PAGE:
- Title: The Children of Henry VIII
- Author: Alison Weir
- ISBN: 9780345407863
- Page: 397
- Format: Paperback
At his death in 1547, King Henry VIII left four heirs to the English throne his only son, the nine year old Prince Edward the Lady Mary, the adult daughter of his first wife, Catherine of Aragon the Lady Elizabeth, the daughter of his second wife, Anne Boleyn, and his young great niece, the Lady Jane Grey These are the players in a royal drama that ultimate led to ElizAt his death in 1547, King Henry VIII left four heirs to the English throne his only son, the nine year old Prince Edward the Lady Mary, the adult daughter of his first wife, Catherine of Aragon the Lady Elizabeth, the daughter of his second wife, Anne Boleyn, and his young great niece, the Lady Jane Grey These are the players in a royal drama that ultimate led to Elizabeth s ascension to the throne one of the most spectacularly successful reigns in English history.
Recent Comments "The Children of Henry VIII"
Best place name: FotheringhayBest adjective: bedeckedBest phantom pregnancy: Mary's firstMost unwelcome death: Jane Grey'sMost welcome deaths: Tie between John Dudley, Duke of Northumberland's and Queen Mary'sBiggest asshole of a Pope: Pope Paul IIIMost unfit parents: Henry Grey and Frances Brandon (Duke & Duchess of Suffolk and Jane Grey's parents)Most scantily mentioned former queen: Anne of ClevesBest hunchback: Mary Grey
On that day a dead dog with clipped ears, a rope around its neck, and its head tonsured like a priest’s was hurled into the Queen’s chamber at Whitehall.This is history at its best, with utterly intense soap opera plots and weird glamorous characters and all of it true. This book picks up where Henry VIII and his collection of calamitous chorines left off and tells the story of the next eleven years. And what eleven years they were. Heads rolled, the stench of burning flesh hung in the air, [...]
There isn't any earth shattering information contained in this tome, no new facts unearthed; but Weir has such mastery of her research that it's always a pleasure to read her works. This is the first time I've read about all four I suppose you could call them junior Tudor monarchs in succinct, consecutive order. I've always been partial to the nine-days queen since I saw the movie starring Helena Bonham-Carter in the '80s. I think she's been shortchanged by history. Here she is given a healthy d [...]
Although I wouldn’t say I’m a “Tudor Expert” (okay maybe I would); I do like to think I am well-versed on the topic. I first read Alison Weir’s “The Children of Henry VIII” almost a decade ago before I was as acquainted with the Tudor dynasty. Although both are far different experiences, re-reading this history piece still brought enjoyment (once-again).Immediately in the first sentence of the Preface, Weir states that The Children of Henry VIII “…is not a history of England du [...]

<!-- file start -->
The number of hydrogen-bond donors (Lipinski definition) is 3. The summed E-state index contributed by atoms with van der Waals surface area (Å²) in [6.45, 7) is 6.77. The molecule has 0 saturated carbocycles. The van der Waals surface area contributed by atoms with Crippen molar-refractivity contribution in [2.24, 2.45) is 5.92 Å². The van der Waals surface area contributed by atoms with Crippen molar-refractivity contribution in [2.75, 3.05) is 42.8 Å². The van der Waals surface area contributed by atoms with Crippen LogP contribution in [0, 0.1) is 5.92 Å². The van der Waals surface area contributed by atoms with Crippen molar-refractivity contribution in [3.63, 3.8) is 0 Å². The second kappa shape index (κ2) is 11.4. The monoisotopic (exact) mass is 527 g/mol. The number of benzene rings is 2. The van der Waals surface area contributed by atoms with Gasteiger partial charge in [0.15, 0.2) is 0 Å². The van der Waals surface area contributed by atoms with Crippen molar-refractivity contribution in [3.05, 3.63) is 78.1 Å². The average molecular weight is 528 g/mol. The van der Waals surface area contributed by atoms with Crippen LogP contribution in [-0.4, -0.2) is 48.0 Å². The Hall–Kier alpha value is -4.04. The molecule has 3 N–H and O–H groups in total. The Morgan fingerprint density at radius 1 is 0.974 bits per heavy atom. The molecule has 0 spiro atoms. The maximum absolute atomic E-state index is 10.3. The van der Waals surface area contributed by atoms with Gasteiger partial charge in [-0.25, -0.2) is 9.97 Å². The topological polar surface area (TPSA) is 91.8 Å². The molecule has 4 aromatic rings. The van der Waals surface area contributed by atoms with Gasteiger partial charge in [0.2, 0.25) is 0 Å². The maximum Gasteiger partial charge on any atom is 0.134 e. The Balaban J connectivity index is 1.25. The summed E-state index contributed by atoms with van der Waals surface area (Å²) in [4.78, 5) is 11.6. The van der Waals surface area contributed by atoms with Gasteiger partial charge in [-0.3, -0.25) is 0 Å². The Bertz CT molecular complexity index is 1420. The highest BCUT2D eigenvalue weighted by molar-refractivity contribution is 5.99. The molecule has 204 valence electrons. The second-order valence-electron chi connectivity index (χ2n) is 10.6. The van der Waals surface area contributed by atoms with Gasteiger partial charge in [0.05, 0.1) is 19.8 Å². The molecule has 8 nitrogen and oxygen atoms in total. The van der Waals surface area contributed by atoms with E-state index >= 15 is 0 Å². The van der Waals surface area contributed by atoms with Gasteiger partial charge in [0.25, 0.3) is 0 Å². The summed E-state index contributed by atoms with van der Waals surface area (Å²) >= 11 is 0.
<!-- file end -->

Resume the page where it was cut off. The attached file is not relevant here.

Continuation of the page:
The title of this book is a bit misleading. While Weir does her usual fine job of elucidating characters and their times, calling this "The Children of Henry VIII" is a bit misleading, since Lady Jane Grey's nine day reign is included. Her story as a child until her brief reign is also told. This makes a great deal of sense historically, since she was labeled sovereign by some lords upon the death of Edward VI and before Mary's supporters drove Grey's "handlers" from power.The book does a nice j [...]
Alison Weir always delivers, and it's a pleasure to have one of her books in my greedy-for-more-history hands. Here, she focuses on Mary I, Elizabeth I, and Edward VI, the Tudor Children. She paints the picture of papa Henry and how his lust for power, and women, led him to be father to three different children from three different mothers.There is even a biographical portrait of Lady Jane Grey, the unfortunate girl caught between avaricious parents and power-hungry opponents. Believe me, you wi [...]
Children of England (also known as The Children of Henry VIII) covers the years between 1547 and 1558 and explores the problems of succession after Henry VIII's death, following the troubled lives of his children Edward, Mary and Elizabeth and of his granddaughter Jane Grey. This is a very comprehensive book. I liked how Weir did not present the children only by their actions, but also spent some time talking about their appearances, their personalities and their educations. It was extremely int [...]
I'm copying this from other posts I made on the Tudor group but thought I'd share here, as well. July 15/09"I'm really enjoying learning more about Jane in The Children of England, also by AW. Thought I'd share a little for anyone who, like me, doesn't know much about her. The first part of the book takes place directly after the death of Henry VIII and goes into a lot of detail regarding Jane's feelings toward her parents and her preference to learning above all else, as learning was the only t [...]